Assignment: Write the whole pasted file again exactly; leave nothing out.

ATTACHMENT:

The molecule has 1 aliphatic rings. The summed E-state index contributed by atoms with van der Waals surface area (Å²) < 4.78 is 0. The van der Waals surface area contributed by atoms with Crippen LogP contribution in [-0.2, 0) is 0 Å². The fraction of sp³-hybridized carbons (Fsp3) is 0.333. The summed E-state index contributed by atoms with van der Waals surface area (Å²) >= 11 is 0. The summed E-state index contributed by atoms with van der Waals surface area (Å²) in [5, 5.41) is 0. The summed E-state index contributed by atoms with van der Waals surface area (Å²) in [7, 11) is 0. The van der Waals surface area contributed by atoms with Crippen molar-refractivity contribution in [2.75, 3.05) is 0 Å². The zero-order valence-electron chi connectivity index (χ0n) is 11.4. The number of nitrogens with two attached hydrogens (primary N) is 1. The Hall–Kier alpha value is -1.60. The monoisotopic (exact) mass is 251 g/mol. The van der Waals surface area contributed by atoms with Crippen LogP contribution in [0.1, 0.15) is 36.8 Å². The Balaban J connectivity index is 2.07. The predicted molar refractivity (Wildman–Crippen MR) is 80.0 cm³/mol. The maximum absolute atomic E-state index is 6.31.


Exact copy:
The molecule has 1 aliphatic rings. The summed E-state index contributed by atoms with van der Waals surface area (Å²) < 4.78 is 0. The van der Waals surface area contributed by atoms with Crippen LogP contribution in [-0.2, 0) is 0 Å². The fraction of sp³-hybridized carbons (Fsp3) is 0.333. The summed E-state index contributed by atoms with van der Waals surface area (Å²) >= 11 is 0. The summed E-state index contributed by atoms with van der Waals surface area (Å²) in [5, 5.41) is 0. The summed E-state index contributed by atoms with van der Waals surface area (Å²) in [7, 11) is 0. The van der Waals surface area contributed by atoms with Crippen molar-refractivity contribution in [2.75, 3.05) is 0 Å². The zero-order valence-electron chi connectivity index (χ0n) is 11.4. The number of nitrogens with two attached hydrogens (primary N) is 1. The Hall–Kier alpha value is -1.60. The monoisotopic (exact) mass is 251 g/mol. The van der Waals surface area contributed by atoms with Crippen LogP contribution in [0.1, 0.15) is 36.8 Å². The Balaban J connectivity index is 2.07. The predicted molar refractivity (Wildman–Crippen MR) is 80.0 cm³/mol. The maximum absolute atomic E-state index is 6.31.